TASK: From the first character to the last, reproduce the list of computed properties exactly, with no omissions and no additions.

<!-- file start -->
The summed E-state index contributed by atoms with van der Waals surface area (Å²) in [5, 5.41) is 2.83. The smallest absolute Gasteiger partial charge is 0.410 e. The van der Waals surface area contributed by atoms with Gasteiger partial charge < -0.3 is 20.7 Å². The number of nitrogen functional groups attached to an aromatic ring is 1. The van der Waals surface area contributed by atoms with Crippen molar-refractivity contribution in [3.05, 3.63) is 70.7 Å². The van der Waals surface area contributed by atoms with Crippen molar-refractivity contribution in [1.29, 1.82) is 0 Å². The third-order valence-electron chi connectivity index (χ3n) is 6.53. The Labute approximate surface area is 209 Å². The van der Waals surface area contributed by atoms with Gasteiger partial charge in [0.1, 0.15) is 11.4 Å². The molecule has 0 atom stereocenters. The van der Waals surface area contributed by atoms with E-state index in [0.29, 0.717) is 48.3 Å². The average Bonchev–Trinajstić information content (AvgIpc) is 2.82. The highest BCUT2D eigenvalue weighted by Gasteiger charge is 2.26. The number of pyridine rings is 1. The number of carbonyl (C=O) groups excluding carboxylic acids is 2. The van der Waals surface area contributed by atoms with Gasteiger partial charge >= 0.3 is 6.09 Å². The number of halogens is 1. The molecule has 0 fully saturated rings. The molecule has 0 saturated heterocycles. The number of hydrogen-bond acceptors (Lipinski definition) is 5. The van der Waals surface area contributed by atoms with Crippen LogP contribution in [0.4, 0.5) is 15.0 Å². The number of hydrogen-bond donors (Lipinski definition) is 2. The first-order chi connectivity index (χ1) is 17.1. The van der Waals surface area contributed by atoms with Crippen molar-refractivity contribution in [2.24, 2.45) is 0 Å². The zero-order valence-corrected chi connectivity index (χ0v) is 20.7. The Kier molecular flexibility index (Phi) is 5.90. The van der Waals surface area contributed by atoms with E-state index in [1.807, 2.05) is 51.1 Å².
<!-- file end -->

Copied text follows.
The summed E-state index contributed by atoms with van der Waals surface area (Å²) in [5, 5.41) is 2.83. The smallest absolute Gasteiger partial charge is 0.410 e. The van der Waals surface area contributed by atoms with Gasteiger partial charge < -0.3 is 20.7 Å². The number of nitrogen functional groups attached to an aromatic ring is 1. The van der Waals surface area contributed by atoms with Crippen molar-refractivity contribution in [3.05, 3.63) is 70.7 Å². The van der Waals surface area contributed by atoms with Crippen molar-refractivity contribution in [1.29, 1.82) is 0 Å². The third-order valence-electron chi connectivity index (χ3n) is 6.53. The Labute approximate surface area is 209 Å². The van der Waals surface area contributed by atoms with Gasteiger partial charge in [0.1, 0.15) is 11.4 Å². The molecule has 0 atom stereocenters. The van der Waals surface area contributed by atoms with E-state index in [0.29, 0.717) is 48.3 Å². The average Bonchev–Trinajstić information content (AvgIpc) is 2.82. The highest BCUT2D eigenvalue weighted by Gasteiger charge is 2.26. The number of pyridine rings is 1. The number of carbonyl (C=O) groups excluding carboxylic acids is 2. The van der Waals surface area contributed by atoms with Gasteiger partial charge >= 0.3 is 6.09 Å². The number of halogens is 1. The molecule has 0 fully saturated rings. The molecule has 0 saturated heterocycles. The number of hydrogen-bond acceptors (Lipinski definition) is 5. The van der Waals surface area contributed by atoms with Crippen LogP contribution in [0.4, 0.5) is 15.0 Å². The number of hydrogen-bond donors (Lipinski definition) is 2. The first-order chi connectivity index (χ1) is 17.1. The van der Waals surface area contributed by atoms with Crippen molar-refractivity contribution in [2.24, 2.45) is 0 Å². The zero-order valence-corrected chi connectivity index (χ0v) is 20.7. The Kier molecular flexibility index (Phi) is 5.90. The van der Waals surface area contributed by atoms with E-state index in [1.807, 2.05) is 51.1 Å².